ours we give the first consideration
to profits, and consider the welfare of
the worker last of all. We coddle the
manufacturer and disregard the em
ployes In the factory. We protect
capital and let labor shift for Itself.
We send millions abroad to convert
the heathen, and never give a thought
to the thousands of women who are
forced to sell their souls for bread be
cause our beastly Industrial system
Is built wrong end foremost.
Think it over from every viewpoint
and then ask yourself If the New Zea-
land way is not the most humane, the
most Christian and after all the
most profitable.
Perhaps the conductors and motor-
men in the employ of the Lincoln
Traction company will be able to fig
ure out that their wages have been
increased. There may be some al
mighty good mathematicians among
the carmen.
But it must be confessed that it
will take an expert at figures to work
out any increase after taking the
whole thing into consideration. How
ever, if the carmen are satisfied, ev
erybody else ought to be. The fact
remains, however, that the increase is
on paper only, and will not be notice
able in the pay envelopes of the men.
The whode matter is fully discussed
elsewhere in this issue.
Merely because he saw fit to say
what he believed to be true, Ignatius
Dunn, a lawyer of Omaha, has
been deprived of his means of liveli
hood. If every lawyer who secretly
believes what Dunn said is the truth
will contribute a dollar a year to
Dunn's support, Ignatius will have
plenty to live on for years to come.
By the way, if you happen to know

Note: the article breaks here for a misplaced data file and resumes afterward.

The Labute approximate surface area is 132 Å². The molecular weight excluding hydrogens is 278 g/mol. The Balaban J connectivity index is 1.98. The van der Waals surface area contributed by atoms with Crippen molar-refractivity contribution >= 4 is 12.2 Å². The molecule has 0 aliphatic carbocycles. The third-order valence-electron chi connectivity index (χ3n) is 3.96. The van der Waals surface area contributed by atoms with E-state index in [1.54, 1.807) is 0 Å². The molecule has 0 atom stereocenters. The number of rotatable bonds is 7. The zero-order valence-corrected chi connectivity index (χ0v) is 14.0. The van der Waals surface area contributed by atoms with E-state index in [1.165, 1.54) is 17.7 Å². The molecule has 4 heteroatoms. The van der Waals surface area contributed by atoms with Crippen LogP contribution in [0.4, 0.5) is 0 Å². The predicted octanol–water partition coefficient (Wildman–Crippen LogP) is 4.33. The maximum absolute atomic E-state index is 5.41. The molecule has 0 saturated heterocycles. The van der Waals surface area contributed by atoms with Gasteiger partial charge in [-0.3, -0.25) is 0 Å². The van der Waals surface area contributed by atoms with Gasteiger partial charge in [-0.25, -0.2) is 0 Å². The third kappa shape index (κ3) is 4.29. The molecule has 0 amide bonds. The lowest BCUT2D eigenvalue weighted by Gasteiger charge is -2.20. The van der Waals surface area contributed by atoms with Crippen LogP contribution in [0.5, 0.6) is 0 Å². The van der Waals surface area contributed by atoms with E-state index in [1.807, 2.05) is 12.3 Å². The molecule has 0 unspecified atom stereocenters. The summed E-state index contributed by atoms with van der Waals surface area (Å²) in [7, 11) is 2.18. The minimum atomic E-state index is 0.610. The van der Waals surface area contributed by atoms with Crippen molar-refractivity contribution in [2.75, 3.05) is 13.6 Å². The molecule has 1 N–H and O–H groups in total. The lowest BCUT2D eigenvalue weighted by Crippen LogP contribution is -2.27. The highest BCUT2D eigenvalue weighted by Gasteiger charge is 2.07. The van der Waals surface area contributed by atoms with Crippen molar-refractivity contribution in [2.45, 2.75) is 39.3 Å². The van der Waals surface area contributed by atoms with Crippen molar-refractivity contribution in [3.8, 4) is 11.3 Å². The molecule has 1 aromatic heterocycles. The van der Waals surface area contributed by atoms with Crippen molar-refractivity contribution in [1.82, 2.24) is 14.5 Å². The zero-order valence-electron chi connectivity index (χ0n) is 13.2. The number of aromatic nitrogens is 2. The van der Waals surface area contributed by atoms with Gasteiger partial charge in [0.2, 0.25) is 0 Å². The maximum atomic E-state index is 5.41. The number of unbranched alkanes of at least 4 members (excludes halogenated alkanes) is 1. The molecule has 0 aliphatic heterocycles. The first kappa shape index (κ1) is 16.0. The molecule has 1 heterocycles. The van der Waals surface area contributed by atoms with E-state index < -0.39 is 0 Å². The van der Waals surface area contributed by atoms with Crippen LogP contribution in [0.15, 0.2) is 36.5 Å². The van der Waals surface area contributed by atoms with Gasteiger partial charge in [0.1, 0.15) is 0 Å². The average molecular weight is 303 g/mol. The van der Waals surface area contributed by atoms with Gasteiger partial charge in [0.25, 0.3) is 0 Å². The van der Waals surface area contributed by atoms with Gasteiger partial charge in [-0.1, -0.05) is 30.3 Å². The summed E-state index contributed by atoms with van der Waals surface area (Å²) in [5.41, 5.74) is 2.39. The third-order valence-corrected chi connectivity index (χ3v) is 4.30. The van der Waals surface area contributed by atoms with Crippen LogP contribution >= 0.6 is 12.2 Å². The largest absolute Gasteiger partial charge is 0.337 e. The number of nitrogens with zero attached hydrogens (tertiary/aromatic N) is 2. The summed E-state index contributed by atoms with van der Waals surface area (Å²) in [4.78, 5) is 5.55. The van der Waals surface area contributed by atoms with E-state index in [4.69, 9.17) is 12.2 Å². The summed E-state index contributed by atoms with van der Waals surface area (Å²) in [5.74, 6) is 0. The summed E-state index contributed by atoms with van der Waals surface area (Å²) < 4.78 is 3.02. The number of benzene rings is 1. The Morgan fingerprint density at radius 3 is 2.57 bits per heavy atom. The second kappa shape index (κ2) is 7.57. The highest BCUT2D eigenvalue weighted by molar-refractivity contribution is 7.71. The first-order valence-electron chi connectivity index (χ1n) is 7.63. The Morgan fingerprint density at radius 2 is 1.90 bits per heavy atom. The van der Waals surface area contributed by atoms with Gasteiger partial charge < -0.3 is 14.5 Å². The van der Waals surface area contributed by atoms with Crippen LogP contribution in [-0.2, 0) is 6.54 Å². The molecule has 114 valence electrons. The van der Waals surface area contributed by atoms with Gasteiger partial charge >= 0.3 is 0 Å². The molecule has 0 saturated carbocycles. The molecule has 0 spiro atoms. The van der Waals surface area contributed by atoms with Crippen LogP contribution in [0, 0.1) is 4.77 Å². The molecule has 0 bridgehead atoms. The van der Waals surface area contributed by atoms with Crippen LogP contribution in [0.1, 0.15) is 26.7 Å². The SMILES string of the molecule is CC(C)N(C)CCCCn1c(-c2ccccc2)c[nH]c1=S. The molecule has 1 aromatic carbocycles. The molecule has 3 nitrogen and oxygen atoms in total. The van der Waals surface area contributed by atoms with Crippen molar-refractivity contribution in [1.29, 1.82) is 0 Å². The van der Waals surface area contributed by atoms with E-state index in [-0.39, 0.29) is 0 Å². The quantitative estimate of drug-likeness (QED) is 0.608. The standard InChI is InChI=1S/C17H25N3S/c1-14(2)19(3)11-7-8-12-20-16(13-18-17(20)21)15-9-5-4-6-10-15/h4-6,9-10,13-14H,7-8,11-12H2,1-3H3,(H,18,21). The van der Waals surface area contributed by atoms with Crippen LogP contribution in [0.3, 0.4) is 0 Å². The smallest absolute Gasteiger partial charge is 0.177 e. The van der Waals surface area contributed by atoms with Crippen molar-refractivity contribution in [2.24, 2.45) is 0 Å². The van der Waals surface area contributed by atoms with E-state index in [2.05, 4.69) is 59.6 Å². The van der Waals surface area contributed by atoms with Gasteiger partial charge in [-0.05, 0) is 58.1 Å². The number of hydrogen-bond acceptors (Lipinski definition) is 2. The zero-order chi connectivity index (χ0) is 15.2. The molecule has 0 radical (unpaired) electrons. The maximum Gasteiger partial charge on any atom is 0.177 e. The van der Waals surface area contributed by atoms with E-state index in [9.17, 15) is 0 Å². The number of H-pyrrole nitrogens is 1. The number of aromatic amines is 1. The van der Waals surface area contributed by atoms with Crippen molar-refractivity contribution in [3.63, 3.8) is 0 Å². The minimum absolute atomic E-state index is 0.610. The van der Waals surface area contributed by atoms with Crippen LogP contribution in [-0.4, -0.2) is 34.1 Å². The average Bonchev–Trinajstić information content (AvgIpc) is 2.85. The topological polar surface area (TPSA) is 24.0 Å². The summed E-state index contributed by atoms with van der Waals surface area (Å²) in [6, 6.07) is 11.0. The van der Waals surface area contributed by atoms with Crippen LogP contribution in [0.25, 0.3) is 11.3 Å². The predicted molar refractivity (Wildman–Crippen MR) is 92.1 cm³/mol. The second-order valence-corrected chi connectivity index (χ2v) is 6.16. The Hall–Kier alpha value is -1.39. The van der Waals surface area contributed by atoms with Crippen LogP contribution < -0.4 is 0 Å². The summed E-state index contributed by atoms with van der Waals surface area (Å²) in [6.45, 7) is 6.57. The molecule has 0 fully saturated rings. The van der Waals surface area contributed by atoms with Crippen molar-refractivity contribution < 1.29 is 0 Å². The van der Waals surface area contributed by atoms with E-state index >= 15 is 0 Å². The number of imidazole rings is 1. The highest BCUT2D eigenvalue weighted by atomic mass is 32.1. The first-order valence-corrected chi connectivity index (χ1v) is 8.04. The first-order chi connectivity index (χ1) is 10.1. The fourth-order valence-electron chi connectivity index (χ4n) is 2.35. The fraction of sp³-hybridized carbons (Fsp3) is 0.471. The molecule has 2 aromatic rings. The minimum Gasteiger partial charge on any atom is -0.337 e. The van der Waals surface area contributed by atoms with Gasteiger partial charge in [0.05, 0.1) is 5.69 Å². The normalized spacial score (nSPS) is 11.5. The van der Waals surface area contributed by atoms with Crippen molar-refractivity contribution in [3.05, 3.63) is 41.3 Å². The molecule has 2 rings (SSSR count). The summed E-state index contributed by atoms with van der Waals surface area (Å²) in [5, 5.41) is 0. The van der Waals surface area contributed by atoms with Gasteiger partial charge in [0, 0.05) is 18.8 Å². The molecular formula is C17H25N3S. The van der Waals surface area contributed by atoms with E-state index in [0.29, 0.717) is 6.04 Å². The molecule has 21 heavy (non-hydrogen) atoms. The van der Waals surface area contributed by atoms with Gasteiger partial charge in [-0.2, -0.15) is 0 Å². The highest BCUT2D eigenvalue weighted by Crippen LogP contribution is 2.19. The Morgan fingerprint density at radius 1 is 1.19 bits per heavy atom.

that you are rated low in the "blue
book" of the local business men's or
ganization, you should get out an in
junction. The business men have no
more right to list you than the Amer
ican Federationist has to list the
Buck Stove & Range Co.
Thursday's newspapers conveyed
the startling Information that on the
evening before Thanksgiving day
President Taft actually walked around
the streets of Washington and looked
in the store windows. Gee, but we
are rapidly following in the footsteps
of royalty! 1
A little matter of interest to those
who may be In the clutches of the
"10-per-cent-a-month" loan sharks was
pulled off in Lincoln the other day
For obvious reasons the name of the
party at Interest is not given, hut let
him be called Furlong. A year or two
ago Furlong lived in Omaha and while
engaged at work there became indebt
ed to a "loan shark," giving an assign
ment on his wages. After paying more
In Interest than the original loan
amounted to, Furlong came to Lincoln
and found work. The loan shark fol
lowed and attempted to attach the
wages in the hands of Furlong's new
employer. Furlong consulted an at
torney, and the matter was taken into
court. Furlong won, the change of
employment preventing the loan
shark from obtaining Furlong's
This Information is cheerfully given
to those who may now be in the
clutches of the loan sharks. Such per
sons may learn something to their ad
vantage by consulting with the ed
itor of The Wageworker.
If about a month from now you see
a lot of stoop-shouldered mep wending